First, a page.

"We have moved into a post-heroic leadership model" said Graham Peake, interim director of the Centre for Excellence in Leadership, launched this week.
The centre, which will cover the entire learning and skills sector including colleges, work-based learning, adult and community education, should be welcomed. But it faces some stiff challenges.
At one level the centre is there to meet a problem of supply. Sixty per cent of leaders in the learning and skills sector will be retiring by 2007.
More than 40 per cent of leaders are over 50. There is a succession crisis among the next generation.
But more importantly, the centre, with its emphasis on collective and team leadership, can do much to change the macho style of management in colleges that has often led to low staff morale, financial mismanagement and ultimately poor performance.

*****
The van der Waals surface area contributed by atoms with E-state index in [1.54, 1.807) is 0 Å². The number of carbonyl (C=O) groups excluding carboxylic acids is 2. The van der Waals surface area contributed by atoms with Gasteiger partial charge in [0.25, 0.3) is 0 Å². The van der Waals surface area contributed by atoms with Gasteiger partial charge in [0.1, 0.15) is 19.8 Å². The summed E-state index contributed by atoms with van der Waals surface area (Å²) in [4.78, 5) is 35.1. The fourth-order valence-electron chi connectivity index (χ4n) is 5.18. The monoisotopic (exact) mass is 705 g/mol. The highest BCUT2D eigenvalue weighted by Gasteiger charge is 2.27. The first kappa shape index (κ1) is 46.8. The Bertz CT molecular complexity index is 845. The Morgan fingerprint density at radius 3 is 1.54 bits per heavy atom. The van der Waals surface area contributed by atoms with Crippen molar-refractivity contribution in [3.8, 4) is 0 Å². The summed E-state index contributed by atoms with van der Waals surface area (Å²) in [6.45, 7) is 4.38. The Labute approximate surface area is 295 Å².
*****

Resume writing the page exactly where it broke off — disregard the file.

In the post-incorporation period, a new breed of manager was created - entrepreneurial and unshackled. There were successes but in some organisations the uncontrolled managers, listening to no one, created a culture of bullying.
Some have been exposed in the pages of FE Focus, and others no doubt will follow. The centre has evolved from the Government's Strategy for All, which has social justice as one of its planks.
There is new leadership at the Learning and Skills Council and the Association of Colleges. There is no better time for the post-16 sector, individually and collectively, to show that it can lead and inspire. There needs to be an end to naming and shaming, and a beginning of caring and sharing. Strong and well-directed leadership will also be a tool to enable the sector to shed the cloak of invisibility which bedevils it. This week Runshaw College, in Leyland, Lancashire, won a top European award because it substituted its macho management style for an approach based on concern for students, teaching and learning, and values. Should go straight into the textbook - or rather the video.